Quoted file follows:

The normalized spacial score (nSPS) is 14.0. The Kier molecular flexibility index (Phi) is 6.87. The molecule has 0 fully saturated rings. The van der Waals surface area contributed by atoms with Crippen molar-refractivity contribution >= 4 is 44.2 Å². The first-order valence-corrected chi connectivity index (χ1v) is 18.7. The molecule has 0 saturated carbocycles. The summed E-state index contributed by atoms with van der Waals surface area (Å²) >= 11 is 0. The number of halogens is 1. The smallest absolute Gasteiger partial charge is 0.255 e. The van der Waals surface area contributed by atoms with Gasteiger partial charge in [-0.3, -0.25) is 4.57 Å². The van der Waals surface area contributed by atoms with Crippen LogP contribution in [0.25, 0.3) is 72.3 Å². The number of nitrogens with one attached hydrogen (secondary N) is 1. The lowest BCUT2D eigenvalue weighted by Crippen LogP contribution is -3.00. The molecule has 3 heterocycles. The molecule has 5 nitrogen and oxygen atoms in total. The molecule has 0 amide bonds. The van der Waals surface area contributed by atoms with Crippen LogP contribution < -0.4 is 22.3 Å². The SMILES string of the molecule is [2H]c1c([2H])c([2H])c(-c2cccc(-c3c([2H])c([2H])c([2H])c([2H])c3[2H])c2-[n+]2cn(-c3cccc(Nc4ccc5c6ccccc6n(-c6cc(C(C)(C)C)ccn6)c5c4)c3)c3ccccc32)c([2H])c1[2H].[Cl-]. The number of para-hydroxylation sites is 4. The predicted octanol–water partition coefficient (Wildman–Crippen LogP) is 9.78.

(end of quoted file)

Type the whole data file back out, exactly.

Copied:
The normalized spacial score (nSPS) is 14.0. The Kier molecular flexibility index (Phi) is 6.87. The molecule has 0 fully saturated rings. The van der Waals surface area contributed by atoms with Crippen molar-refractivity contribution >= 4 is 44.2 Å². The first-order valence-corrected chi connectivity index (χ1v) is 18.7. The molecule has 0 saturated carbocycles. The summed E-state index contributed by atoms with van der Waals surface area (Å²) >= 11 is 0. The number of halogens is 1. The smallest absolute Gasteiger partial charge is 0.255 e. The van der Waals surface area contributed by atoms with Gasteiger partial charge in [-0.3, -0.25) is 4.57 Å². The van der Waals surface area contributed by atoms with Crippen LogP contribution in [0.25, 0.3) is 72.3 Å². The number of nitrogens with one attached hydrogen (secondary N) is 1. The lowest BCUT2D eigenvalue weighted by Crippen LogP contribution is -3.00. The molecule has 3 heterocycles. The molecule has 5 nitrogen and oxygen atoms in total. The molecule has 0 amide bonds. The van der Waals surface area contributed by atoms with Crippen LogP contribution < -0.4 is 22.3 Å². The SMILES string of the molecule is [2H]c1c([2H])c([2H])c(-c2cccc(-c3c([2H])c([2H])c([2H])c([2H])c3[2H])c2-[n+]2cn(-c3cccc(Nc4ccc5c6ccccc6n(-c6cc(C(C)(C)C)ccn6)c5c4)c3)c3ccccc32)c([2H])c1[2H].[Cl-]. The number of para-hydroxylation sites is 4. The predicted octanol–water partition coefficient (Wildman–Crippen LogP) is 9.78.